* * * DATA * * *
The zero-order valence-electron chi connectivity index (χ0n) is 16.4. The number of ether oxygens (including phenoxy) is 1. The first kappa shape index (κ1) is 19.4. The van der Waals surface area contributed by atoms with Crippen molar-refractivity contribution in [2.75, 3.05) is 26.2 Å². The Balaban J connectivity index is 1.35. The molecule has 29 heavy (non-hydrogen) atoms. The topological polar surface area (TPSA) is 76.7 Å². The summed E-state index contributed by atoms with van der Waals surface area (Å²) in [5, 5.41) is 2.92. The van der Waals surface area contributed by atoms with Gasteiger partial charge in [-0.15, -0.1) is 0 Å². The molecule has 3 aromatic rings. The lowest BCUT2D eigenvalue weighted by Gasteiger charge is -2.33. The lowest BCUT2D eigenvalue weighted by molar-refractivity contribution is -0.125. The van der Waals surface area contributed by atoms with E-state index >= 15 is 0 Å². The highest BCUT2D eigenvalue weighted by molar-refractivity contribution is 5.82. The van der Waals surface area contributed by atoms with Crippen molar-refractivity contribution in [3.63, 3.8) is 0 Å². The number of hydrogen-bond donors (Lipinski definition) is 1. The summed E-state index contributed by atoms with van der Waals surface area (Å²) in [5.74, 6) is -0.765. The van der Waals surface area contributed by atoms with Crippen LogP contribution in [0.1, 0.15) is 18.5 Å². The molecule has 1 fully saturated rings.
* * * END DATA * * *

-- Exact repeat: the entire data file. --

The zero-order valence-electron chi connectivity index (χ0n) is 16.4. The number of ether oxygens (including phenoxy) is 1. The first kappa shape index (κ1) is 19.4. The van der Waals surface area contributed by atoms with Crippen molar-refractivity contribution in [2.75, 3.05) is 26.2 Å². The Balaban J connectivity index is 1.35. The molecule has 29 heavy (non-hydrogen) atoms. The topological polar surface area (TPSA) is 76.7 Å². The summed E-state index contributed by atoms with van der Waals surface area (Å²) in [5, 5.41) is 2.92. The van der Waals surface area contributed by atoms with Gasteiger partial charge in [-0.15, -0.1) is 0 Å². The molecule has 3 aromatic rings. The lowest BCUT2D eigenvalue weighted by Gasteiger charge is -2.33. The lowest BCUT2D eigenvalue weighted by molar-refractivity contribution is -0.125. The van der Waals surface area contributed by atoms with E-state index >= 15 is 0 Å². The highest BCUT2D eigenvalue weighted by molar-refractivity contribution is 5.82. The van der Waals surface area contributed by atoms with Crippen molar-refractivity contribution in [3.63, 3.8) is 0 Å². The number of hydrogen-bond donors (Lipinski definition) is 1. The summed E-state index contributed by atoms with van der Waals surface area (Å²) in [5.74, 6) is -0.765. The van der Waals surface area contributed by atoms with Crippen LogP contribution in [0.1, 0.15) is 18.5 Å². The molecule has 1 fully saturated rings.